The darky nodded his woolly head, and let the airship descend toward the lagoon.

All the escaping pirates saw the Jove; a babel of excited voices rose, and they pulled swiftly through the creek to the sea.

The fog rolled up just then and hid them.

Finally Zamora cried:

“There’s a ship—the Golden Lion—at the inlet!”

“She stands luffed up, and all are boarding her, too,” said Frank, critically. “They design to escape.”

In a remarkably short space of time all the fugitives had boarded the vessel, and she sped away.

After her flew the Jove.

But the fog swallowed the pirate cruiser, and it melted from view and was not seen again.

Frank was bitterly disappointed.

“I’ll hunt for that ship till I find her!” he exclaimed.


“She’s gone!”

Frank’s words wrung a groan of anguish from Zamora, and the declining sun lent the Mexican’s face a haggard look.

“Poor little Leon!” he muttered, tremulously. “Shall we never save you from the clutches of that incarnate fiend?”

Barney felt sorry for the man.

19“Faith, it’s a week now since ther gang escaped us on that ship,” he muttered, “an’ we’ve hunted the say an’ coasht well for thim, but there’s no findin’ thim at all, at all, since ther fog shwallied ’em that day!”

“Gwine down to de sea, Marse Frank?” asked Pomp, who held the steering wheel.

“Skim over the sea along the coast,” advised the inventor, “and we may meet the Golden Lion and save little Leon yet.”

It seemed to be a forlorn hope.

Pomp brought the flying machine to within a few hundred feet of the waves.

He then resigned his place to Barney.

“I’se gwine fo’ to cook suppah,” said he.

“Lay ther coorse,” said the Irishman to Frank.

“Go to the eastward.”

“Aist it bes,” assented Barney, revolving the wheel.

The airship was quite close to a range of frowning cliffs that hemmed the coast and advanced rapidly.

In the far distance was a solitary ship, almost becalmed, for the weather was very quiet and hot.

Ahead a cluster of palms on a narrow, flat neck of land, projected out into the Gulf, assuming the singular look as if they were growing out of the water.

The Jove shot toward them.

As she drew nearer a gun shot was heard coming from behind the palms.

Frank expected to feel the shot, but was disappointed, and ordered Barney to drive ahead till they investigated the shot.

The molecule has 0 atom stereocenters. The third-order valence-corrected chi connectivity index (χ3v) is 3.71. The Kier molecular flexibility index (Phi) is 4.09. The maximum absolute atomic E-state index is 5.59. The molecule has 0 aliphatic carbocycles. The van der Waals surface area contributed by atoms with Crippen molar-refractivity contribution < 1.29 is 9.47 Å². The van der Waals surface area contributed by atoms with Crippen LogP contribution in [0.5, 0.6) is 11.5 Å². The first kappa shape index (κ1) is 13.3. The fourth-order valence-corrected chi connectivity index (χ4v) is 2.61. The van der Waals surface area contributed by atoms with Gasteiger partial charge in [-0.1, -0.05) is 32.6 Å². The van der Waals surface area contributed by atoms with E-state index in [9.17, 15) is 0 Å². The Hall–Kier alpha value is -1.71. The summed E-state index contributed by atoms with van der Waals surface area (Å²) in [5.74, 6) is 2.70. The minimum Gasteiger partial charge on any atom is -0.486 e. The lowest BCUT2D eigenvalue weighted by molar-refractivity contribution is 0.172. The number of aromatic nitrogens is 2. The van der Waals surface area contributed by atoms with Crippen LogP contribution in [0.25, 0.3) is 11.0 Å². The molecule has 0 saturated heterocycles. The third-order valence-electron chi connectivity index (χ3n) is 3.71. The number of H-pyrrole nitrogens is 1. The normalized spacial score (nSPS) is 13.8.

“Peaceful people do not fire gunshots for nothing,” said Frank. “Outlaws carry arms.”

“D’ye moind that,” said Barney, pointing out at the ship they had first seen lying off at sea.

“A puff of smoke is rising from her deck.”

“It is that. An’ she’s headin’ this way.”

They failed to see a shot strike, although the puff of smoke plainly showed them that the shot had come from the deck of the distant vessel.

Frank suddenly changed his tactics.

Turning the Jove, he steered her shoreward.

“Where are yer goin’?” queried Barney.

“I’m going to land behind them rocks.”

“Phwat for?” asked the Irishman.

“To watch yonder craft from a place of concealment.”

“Ter foind out his game, av coorse.”

“Yes: his actions are very mysterious.”

A short time afterward the Jove alighted at a place where she could not be seen from the Gulf.

Frank and his companions got up on the rocks and watched the distant vessel very closely.

They imagined, of course, that she was one of Captain Diavolo’s fleet, and resolved to pounce upon her at the earliest opportunity after learning her intention.

The airship was then at least twenty leagues from the retreat of the pirates, for the long search they had for the vessel that carried Leon away had taken them far from the lair of the Coast Terrors.

“Zamora, you heard Diavolo say he had two schooners and a steamer.”

“Exactly so,” returned the dark-faced Mexican.

“Does that look like one of their ships?”

“Decidedly not. It looks more like a frigate.”

“That’s a fact. How queer!”

“I don’t know what to make of it.”

When the vessel got nearer they saw that she really was a man-of-war, but failed to recognize her nationality.

She hove in within a mile of the coast, and then suddenly ran to the west of where our friends laid.

This odd action was quickly explained by the sudden appearance of a schooner that darted around the wooded promontory, which the frigate was heading off.

Upon the schooner’s bow was the name Chimpanzee.

As soon as Zamora saw it he exclaimed, excitedly:

“Why, here comes one of Diavolo’s vessels now.”

“Yes,” replied Frank. “And see, that frigate is heading her off, and evidently means to capture her.”

“Bedad! we’ll see some fun now!” chuckled Barney.

“My Lawd!” roared Pomp. “See dar!”